In August 1975, I wrote an article entitled, “How Much More Can Dairy Farmers Endure?” and pointed out the disparity that dairy farmers were paid for their milk as compared to the high prices for items they needed on the farm.
I referred to the old saying: Farmers buy retail and sell wholesale.
This pricing gap was widening. I asked how much longer will dairy farmers be able to withstand this increasing burden. Does that sound familiar?
I attacked the old pricing system called the Minnesota/Wisconsin series price. I pointed out how I felt this pricing system could be manipulated. Later, while I was on the Regional Cooperative Marketing Association board, I urged the organization to investigate the series. I was told the association did not have the funds to do that.
So being a young man, I set out on my own to see what I could uncover.
The main thrust of the series was to determine how much milk was classified as Class B and what the price was. This milk was not to be used for Class I milk for bottling. The Class B milk commanded a much lower price than was used in the national pricing system. I talked to dairy farmers, milk co-op directors, private milk handlers, and various milk truck drivers, among others.
I found that many truckers were picking up both Class B and Class A milk with the same truck and that plant managers allowed Class B and Class A milk to be placed in the same vats. It’s easy to see the extra money handlers could make on this procedure.
As years went on, a small amount of milk was being reported and certainly the series was finally eliminated.
This being the price setter across the nation, all dairy farmers were adversely affected by these procedures. Back in 1975, long before I investigated the series, Eastern Milk Producers abandoned it as the price maker for all dairy farmers. Eastern urged a new economic formula patterned after a New England formula that used the dairy farmers’ cost of production.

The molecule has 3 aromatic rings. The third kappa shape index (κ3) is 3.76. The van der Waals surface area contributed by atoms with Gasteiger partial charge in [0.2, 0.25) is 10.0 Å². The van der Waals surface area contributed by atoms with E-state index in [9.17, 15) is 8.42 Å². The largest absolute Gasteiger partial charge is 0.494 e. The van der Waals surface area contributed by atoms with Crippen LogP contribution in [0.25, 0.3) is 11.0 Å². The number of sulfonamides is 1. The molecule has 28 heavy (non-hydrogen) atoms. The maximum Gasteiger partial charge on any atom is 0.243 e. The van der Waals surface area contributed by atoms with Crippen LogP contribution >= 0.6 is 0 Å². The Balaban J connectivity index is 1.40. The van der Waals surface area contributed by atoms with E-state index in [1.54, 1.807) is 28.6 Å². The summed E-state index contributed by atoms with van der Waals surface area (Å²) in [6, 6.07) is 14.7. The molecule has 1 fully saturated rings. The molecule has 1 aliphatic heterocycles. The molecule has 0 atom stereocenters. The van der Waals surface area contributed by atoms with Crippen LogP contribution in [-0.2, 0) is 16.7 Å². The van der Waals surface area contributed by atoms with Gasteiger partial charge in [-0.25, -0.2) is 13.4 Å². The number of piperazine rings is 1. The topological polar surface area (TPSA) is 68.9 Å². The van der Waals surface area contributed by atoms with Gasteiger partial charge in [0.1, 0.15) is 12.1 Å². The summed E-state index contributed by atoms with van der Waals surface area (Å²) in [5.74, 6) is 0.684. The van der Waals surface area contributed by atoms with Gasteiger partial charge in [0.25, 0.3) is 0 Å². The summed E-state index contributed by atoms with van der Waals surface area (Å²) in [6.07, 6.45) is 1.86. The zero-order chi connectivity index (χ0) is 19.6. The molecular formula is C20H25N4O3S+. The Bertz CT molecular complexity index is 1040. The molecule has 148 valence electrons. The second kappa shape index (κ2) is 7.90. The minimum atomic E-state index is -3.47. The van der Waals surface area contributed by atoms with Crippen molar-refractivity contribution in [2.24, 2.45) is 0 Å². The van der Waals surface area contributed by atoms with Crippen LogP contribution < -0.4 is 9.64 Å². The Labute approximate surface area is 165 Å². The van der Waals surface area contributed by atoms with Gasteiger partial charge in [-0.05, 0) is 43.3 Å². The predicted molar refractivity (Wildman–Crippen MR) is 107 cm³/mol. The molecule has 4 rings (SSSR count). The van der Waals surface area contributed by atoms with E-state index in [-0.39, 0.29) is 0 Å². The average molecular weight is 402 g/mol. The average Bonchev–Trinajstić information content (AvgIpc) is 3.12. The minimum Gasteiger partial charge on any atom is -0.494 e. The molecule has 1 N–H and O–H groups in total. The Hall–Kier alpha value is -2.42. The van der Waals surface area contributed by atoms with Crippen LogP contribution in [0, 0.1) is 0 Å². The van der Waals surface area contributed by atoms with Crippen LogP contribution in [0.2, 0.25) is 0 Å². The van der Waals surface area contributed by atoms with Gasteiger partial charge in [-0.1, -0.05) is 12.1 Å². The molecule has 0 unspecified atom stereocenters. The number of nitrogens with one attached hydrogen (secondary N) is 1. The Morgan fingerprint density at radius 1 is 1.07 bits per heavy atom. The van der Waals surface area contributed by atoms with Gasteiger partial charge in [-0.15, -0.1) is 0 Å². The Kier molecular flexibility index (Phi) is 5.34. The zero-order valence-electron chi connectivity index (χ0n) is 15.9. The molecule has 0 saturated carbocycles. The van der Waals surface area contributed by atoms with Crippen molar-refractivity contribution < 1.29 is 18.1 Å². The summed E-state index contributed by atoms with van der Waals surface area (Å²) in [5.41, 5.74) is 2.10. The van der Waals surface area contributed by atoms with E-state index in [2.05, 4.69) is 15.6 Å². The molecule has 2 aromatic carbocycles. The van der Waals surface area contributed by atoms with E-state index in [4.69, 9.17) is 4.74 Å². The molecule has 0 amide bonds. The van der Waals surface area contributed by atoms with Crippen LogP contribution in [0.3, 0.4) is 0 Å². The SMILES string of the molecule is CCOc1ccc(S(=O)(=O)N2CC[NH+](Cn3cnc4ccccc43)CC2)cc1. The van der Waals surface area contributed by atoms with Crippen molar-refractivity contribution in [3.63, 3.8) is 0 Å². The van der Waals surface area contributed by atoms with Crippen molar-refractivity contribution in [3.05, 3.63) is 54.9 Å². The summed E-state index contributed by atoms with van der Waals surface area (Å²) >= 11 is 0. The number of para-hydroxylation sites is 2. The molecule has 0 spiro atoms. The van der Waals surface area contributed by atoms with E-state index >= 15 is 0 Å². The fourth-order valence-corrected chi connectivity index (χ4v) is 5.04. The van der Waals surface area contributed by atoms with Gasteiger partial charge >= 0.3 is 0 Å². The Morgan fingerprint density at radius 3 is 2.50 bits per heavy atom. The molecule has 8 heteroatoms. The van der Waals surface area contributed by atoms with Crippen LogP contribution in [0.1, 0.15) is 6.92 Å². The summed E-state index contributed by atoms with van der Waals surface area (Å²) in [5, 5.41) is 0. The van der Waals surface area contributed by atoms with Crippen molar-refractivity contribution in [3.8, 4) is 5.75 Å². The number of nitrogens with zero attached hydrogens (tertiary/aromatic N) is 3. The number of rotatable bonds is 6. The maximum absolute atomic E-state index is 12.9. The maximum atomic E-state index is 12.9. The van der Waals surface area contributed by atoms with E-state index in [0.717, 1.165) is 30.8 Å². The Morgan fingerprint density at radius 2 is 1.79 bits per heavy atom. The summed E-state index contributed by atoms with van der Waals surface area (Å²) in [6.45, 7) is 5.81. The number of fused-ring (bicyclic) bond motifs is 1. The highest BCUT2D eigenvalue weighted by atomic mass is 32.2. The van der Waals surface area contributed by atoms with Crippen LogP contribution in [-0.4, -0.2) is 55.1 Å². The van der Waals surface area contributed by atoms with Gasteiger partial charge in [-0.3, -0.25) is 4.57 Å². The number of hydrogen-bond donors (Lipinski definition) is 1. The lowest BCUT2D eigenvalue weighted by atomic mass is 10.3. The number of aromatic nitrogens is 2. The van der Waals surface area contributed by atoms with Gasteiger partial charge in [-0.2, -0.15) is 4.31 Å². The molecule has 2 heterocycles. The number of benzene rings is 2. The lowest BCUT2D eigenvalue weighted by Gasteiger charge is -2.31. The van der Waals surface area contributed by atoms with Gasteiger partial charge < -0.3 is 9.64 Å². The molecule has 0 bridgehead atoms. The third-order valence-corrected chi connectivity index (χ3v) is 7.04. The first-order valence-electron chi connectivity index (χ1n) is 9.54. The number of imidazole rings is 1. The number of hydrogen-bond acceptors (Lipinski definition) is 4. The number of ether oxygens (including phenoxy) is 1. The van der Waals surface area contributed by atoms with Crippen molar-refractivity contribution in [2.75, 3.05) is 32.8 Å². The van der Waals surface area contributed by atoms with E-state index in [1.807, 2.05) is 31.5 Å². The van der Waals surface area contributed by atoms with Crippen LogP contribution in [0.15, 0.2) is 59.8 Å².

In the late part of 1979 to 1980, as president of Eastern, I called a meeting of co-op leaders to be held in State College. Our aim was to raise the support price on dairy products up to 85 percent of parity. Actually, this was accomplished by actions taken by the U.S. secretary of agriculture and Congress. We accomplished what we set out to do.
However, we didn’t listen to Jim Homan, manager of the Interstate Milk cooperative. Jim said: “Boys, you’re going to get the price too high and you will see overproduction.”
This same Congress that took actions to raise the support price between 80 and 85 percent parity and the same Congress that allowed the dairy price support program to go to 80 to 85 percent parity also passed a law to recalculate the price support program to twice a year. Unfortunately, the same Congress froze the support price at $12.60 a cwt. (hundred-weight) and prevented any further upward level of the support price. Before it was frozen, it was set at $13.10 per cwt. by Congress for a few days, and then the new law kicked in and froze it at $12.60.
In subsequent years Congress continued to lower the support price until it reached $9.90 per cwt. and then they abolished the support price completely. Here we are, 44 years later, and those in Washington are still ignoring the plight of family dairy farmers and the need of a new pricing formula.
The sad thing is, thousands of consumers over the years asked, “Why can’t our dairy farmers receive a fair price to give the farmers a chance to survive?”
If Congress felt in 1980 and 1981 that farmers needed a $13.10 support price, what were they thinking when they let it go down to $9.90 and abolished it? The farmers have been misused time and time again. We need to update the Specter-Casey bill, S-1640, and get it reintroduced in Congress. Some of us knew in the 1970s that the pricing mechanism for milk was not correct. Many of us are saying the same thing today. Think of the dairy farmers who have been forced out of business by lack of appropriate action either by the USDA or Congress.
Arden Tewksbury is manager of Pro-Ag.